On Fri, May 27, 2011 at 12:47 PM, Fuhrmann Stefan (ETAS/ESA1)

<Stefan.Fuhrmann_at_etas.com> wrote:

*> Morten Kloster wrote:
*

*>
*

*>> [[[
*

*>> Simpler/faster LCS algorithm in libsvn_diff by elimination of idx.
*

*>>
*

*>>* subversion/libsvn_diff/lcs.c
*

*>> (svn_diff__snake_t): Removed idx parameter (always 0)
*

*>> (svn_diff__lcs_t): Removed idx variable (always 0) , let d have either
*

*>> sign, and moved the origo of fp by d. New version no longer chooses
*

*>> the shorter file as the "original", and can thus give different LCS's
*

*>> depending on the order of the input files even when the files have
*

*>> different lengths. Speed is ~15% faster for core lcs algorithm.
*

*>>]]]
*

*>
*

*> Hi Morten,
*

*>
*

*> Thank you very much for the patch. From what I have seen,
*

*> it should be correct (haven't applied & tested it, yet).
*

*>
*

*>> The old version of the LCS algorithm started at k=0 and ended at
*

*>> k=d, where d is the length difference of the two files. d was required
*

*>> to be positive. It is more efficient to start at k=(-)d and end at 0 (since
*

*>> ending the loops at 0 allows for faster comparisons), and this also
*

*>> makes it easy to let d have either sign, which makes the idx variable
*

*>> unnecessary, further increasing speed by eliminating a parameter
*

*>> to the frequently called function svn_diff__snake_t. The sign of d
*

*>> is handled in the initial values of the loops (which have minimal speed
*

*>> impact).
*

*>
*

*> Looks good.
*

*>
*

*>> The new version will more often give different (but equally good) results
*

*>> depending on the order of the input files.
*

*>
*

*> How does that affect our test suite? Is any of its expected
*

*> outputs invalid now? Is the result of blame affected as well
*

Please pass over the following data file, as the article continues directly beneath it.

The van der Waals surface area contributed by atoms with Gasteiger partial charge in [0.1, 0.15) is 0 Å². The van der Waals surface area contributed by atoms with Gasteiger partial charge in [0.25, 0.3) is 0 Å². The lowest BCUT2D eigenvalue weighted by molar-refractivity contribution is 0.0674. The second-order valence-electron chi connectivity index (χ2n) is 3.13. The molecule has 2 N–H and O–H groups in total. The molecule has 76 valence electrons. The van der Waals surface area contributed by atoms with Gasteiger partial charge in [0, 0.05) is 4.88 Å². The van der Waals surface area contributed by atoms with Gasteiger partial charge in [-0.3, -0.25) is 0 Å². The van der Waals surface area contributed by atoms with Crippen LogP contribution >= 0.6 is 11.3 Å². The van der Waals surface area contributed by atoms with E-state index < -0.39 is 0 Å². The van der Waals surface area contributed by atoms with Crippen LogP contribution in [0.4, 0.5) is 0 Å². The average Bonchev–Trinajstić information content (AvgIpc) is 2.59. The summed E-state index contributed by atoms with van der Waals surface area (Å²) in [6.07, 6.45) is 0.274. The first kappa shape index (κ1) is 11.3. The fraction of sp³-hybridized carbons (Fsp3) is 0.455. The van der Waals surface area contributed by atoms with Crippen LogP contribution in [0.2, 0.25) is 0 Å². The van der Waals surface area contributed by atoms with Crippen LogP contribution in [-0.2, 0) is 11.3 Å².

*> (e.g. if a file shrunk and / or grew in later revisions)?
*

*>
*

*>> I estimated the speed
*

*>> difference by diffing all of the first 100 revisions of merge.c in
*

*>> libsvn_client against each other (when diffing only against the previous
*

*>> revision, the core LCS algorithm usually takes a minor part of the total
*

*>> running time, so this is not suitable for gauging the LCS algorithm
*

*>> speed).
*

*>
*

*> The speedup is plausible. Did you test it with 32 bits?
*

*>
*

*>> /* k = -1 will be the first to be used to get previous
*

*>> * position information from, make sure it holds sane
*

*>> * data
*

*>> */
*

*>> - fp[-1].position[0] = sentinel_position[0].next;
*

*>> - fp[-1].position[1] = &sentinel_position[1];
*

*>> + fp[d - 1].position[0] = sentinel_position[0].next;
*

*>> + fp[d - 1].position[1] = &sentinel_position[1];
*

*>
*

*> Comment and code do not match anymore. Could you
*

*> update your patch to fix that? Also, it would be very
*

*> nice, if you added more commentary than there is today,
*

*> especially the less obvious index handling (why fp[d] will
*

*> always be valid etc.)
*

*>
*

*> As I said, I like your patch and will certainly apply it as
*

*> soon as above points have been addressed.
*

I'm not sure I agree. I'm a bit suspicious about the ~15% speedup.

Where does this come from? I can't imagine that the "faster

comparisons by ending at 0" accounts for this. And even so, maybe

there is another way to achieve that.

I'm suspicious mainly on theoretical grounds: the article on which

this algorithm is based specifically always starts with the shortest

of both files. This is important, because the time complexity of the

algorithm is proportional to P, the number of deleted lines. If you

start with the largest of the two, that number P will usually be

larger than the other way around.

Specifically, the article states: if A (the shortest file) is a

subsequence of B (the longest), the algorithm's complexity will be

linear (O(N)). If you would start with B, I'm pretty sure that won't

be the case.

Concrete example:

A: 12345

B: 41521334254

Going from A -> B: P==0

Going from B -> A: P==6

The existing algorithm ensures that, no matter what order you give the

arguments to "diff", the LCS algorithm will always use the direction A

-> B for its work. which should be the most efficient.

Maybe I'm misunderstanding this, or maybe there has been further

research in Computer Science around this (I'm not an academic), but if

so, please explain.

Maybe some of the performance improvement (and simplification) can be

achieved simply by calculating idx0 and idx1 once, and then reusing

those variables and pass them on:

idx0 = length[0] > length[1] ? 1 : 0;

idx1 = abs(1 - idx0);

instead of re-calculating abs(1 - idx) everywhere.

Cheers,

--
Johan

Received on 2011-05-27 13:33:42 CEST